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Police say St Petersburg attack carried out by suicide bomber as death toll rises to 14

Interfax quotes sources who say police believe the attacker was linked to radical Islamist groups.

Russia Subway Explosion Source: Alexander Tarasenkov AP/PA Images

Updated 10.05am

THE DEATH TOLL from yesterday’s terror attack on the metro in St Petersburg, Russia has risen to 14 people.

An explosion, believed to have been set off by a male suicide attacker after boarding a train, rocked through a metro station leaving dozens more injured.

Authorities said that they had also defused a bomb at a second metro station.

Russia’s investigate committee had said it was probing an “act of terror”, but said it was looking into all possible causes of the blast.

Later, the Interfax news agency later cited unspecified sources as saying police suspected the blast was caused by a suicide bomber linked to radical Islamists.

The agency said authorities believe the suspect, a 23-year old who came from ex-Soviet Central Asia and was linked to radical Islamist groups, carried the explosive device onto the train in a rucksack.

The security services in the central Asian country of Kyrgyzstan have said that the attacker was from the country.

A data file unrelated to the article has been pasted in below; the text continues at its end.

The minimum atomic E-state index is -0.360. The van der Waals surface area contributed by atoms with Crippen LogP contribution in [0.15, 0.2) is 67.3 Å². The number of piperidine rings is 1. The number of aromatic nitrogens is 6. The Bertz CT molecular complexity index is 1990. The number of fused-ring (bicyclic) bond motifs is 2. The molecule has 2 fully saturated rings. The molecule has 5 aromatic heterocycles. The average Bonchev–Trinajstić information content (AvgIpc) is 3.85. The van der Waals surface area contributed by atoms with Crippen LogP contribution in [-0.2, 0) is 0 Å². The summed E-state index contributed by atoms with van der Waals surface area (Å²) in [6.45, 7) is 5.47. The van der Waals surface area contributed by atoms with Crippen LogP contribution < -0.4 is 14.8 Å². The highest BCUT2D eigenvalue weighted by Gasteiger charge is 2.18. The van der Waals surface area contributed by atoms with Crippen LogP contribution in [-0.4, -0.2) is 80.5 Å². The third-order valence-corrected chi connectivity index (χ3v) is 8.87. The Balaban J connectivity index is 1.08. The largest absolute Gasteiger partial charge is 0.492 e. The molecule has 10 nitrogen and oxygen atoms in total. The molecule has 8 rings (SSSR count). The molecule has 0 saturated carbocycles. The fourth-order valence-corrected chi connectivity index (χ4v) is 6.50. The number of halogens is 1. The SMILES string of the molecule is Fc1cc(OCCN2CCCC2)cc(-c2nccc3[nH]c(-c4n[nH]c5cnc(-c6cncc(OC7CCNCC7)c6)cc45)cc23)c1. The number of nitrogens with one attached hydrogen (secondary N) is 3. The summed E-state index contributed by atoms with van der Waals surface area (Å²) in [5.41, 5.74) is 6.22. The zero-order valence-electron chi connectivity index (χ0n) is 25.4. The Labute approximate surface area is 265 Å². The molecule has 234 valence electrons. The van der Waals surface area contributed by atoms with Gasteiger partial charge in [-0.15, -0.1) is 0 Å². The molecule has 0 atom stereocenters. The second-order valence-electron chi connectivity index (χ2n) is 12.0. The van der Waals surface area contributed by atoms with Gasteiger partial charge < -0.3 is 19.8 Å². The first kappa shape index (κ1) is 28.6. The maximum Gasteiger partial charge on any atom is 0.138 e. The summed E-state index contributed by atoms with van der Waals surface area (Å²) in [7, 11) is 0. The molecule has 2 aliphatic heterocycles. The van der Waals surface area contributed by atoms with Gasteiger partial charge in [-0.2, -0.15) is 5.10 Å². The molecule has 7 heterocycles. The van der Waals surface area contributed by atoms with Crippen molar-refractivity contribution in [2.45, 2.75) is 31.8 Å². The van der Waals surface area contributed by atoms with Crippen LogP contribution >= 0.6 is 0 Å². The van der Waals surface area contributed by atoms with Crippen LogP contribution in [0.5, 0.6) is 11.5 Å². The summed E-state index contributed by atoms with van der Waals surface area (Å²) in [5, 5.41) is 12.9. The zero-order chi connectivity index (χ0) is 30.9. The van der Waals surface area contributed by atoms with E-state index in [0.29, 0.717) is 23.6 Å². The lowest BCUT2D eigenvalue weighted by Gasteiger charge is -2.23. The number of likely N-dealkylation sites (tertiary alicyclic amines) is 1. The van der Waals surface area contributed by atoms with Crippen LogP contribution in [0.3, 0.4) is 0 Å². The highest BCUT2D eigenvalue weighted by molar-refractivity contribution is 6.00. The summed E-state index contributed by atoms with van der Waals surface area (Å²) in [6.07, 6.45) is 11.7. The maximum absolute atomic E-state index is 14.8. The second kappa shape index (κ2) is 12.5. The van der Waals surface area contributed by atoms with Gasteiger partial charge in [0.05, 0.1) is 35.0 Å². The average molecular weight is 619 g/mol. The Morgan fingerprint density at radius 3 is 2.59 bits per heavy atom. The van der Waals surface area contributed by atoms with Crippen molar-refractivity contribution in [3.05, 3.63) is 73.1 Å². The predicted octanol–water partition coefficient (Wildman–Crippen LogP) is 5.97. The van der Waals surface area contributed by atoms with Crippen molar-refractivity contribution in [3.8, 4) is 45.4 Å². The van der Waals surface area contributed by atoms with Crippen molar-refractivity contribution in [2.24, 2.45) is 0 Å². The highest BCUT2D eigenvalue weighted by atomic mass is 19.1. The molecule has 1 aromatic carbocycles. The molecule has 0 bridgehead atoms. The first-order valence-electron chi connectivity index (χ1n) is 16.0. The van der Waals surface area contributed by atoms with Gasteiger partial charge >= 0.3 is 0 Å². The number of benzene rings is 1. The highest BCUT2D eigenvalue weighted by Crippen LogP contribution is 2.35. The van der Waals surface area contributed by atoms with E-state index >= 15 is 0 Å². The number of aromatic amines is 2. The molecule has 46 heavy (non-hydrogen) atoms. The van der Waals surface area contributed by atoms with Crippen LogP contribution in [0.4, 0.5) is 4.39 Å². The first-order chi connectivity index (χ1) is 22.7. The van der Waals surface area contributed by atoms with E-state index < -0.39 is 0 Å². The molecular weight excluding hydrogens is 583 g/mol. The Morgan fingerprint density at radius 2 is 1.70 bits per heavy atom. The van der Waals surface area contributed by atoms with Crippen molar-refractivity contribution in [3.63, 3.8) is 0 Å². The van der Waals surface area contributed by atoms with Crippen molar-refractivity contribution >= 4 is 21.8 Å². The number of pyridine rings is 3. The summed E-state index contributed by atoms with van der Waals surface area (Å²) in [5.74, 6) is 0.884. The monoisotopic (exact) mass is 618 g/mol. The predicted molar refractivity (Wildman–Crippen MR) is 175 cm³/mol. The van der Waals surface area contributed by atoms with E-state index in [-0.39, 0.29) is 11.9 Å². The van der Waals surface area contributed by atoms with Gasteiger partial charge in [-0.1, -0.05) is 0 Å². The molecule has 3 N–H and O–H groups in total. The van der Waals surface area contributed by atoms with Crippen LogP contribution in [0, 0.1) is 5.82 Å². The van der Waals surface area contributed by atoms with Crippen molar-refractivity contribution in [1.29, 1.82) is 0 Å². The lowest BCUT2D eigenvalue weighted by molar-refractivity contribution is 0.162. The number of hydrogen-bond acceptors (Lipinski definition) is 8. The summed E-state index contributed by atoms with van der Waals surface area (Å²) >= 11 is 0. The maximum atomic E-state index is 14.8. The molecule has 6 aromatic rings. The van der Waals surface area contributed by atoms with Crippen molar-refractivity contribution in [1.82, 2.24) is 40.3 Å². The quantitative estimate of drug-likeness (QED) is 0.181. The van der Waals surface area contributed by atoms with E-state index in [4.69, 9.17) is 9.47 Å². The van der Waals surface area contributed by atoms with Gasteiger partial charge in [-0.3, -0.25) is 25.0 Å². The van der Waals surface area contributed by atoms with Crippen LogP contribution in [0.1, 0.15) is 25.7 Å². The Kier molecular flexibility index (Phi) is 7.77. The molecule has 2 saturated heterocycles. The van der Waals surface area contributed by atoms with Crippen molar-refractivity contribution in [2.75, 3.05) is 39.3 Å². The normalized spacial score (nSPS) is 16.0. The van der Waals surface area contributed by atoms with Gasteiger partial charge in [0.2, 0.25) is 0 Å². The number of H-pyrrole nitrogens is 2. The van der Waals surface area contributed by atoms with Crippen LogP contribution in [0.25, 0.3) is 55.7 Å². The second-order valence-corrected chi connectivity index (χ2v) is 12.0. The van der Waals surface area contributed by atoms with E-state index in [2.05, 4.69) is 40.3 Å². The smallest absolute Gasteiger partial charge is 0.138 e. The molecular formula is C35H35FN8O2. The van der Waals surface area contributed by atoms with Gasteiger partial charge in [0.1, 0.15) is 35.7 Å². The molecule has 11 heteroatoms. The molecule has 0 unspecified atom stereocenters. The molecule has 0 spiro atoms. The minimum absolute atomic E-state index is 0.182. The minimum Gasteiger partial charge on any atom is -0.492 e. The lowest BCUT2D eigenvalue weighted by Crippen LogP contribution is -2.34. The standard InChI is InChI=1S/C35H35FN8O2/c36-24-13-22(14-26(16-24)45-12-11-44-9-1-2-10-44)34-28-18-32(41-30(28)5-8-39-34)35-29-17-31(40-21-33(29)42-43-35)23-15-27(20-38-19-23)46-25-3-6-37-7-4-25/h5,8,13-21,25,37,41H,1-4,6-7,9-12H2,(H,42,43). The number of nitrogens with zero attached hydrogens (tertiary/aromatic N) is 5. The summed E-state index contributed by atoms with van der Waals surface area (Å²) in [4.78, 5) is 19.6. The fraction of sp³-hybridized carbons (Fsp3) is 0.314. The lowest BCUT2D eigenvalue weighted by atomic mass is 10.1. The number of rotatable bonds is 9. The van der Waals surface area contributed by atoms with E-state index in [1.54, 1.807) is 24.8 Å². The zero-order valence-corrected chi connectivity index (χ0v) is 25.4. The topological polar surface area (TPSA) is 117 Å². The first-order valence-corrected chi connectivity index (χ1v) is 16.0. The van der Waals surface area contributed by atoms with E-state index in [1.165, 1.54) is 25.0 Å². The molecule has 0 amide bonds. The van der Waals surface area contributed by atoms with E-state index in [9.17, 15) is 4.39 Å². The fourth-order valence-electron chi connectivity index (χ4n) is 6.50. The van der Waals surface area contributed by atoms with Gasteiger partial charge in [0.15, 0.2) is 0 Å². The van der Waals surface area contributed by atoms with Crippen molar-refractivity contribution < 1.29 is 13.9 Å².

“The suicide bomber in the Saint Petersburg metro was a Kyrgyz national Akbarjon Djalilov… born in 1995,” a spokesman for the country’s security services told AFP.

Asked about the report, Putin spokesman Dmitry Peskov wouldn’t comment, saying it’s up to law enforcement agencies to comment on details of the probe.

Amateur video broadcast by Russian TV showed people lying on the platform of the Technological Institute station, and others bleeding and weeping just after the damaged train pulled in.

Russia Subway Explosion Blast victims lie near a subway train hit by a explosion at the Tekhnologichesky Institut subway station in St.Petersburg, Russia. Source: AP/PA Images

“Everything was covered in smoke. There were a lot of firefighters,” Maria Smirnova, a student on a train behind the one affected by the blast, told independent TV station Dozhd.

The entire St Petersburg metro system was shut down and evacuated, but partial service resumed after about six hours.

Some residents of St Petersburg, a city of five million people, responded with both dismay and determination.

“They won’t succeed in breaking up our country. We are all citizens of one country despite various political views and religious beliefs,” said 24-year-old Alexander Malikov, who brought flowers and candles to an improvised memorial outside one of the stations.

Russia Subway Explosion Vladimir Putin laying flowers down near the metro station Source: Dmitri Lovetsky/AP/Press Association Images

Three days of mourning have been announced for the city.

With reporting from the Associated Press and AFP

Read: Terror investigation launched after 10 die in blast in St Petersburg underground system

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Sean Murray

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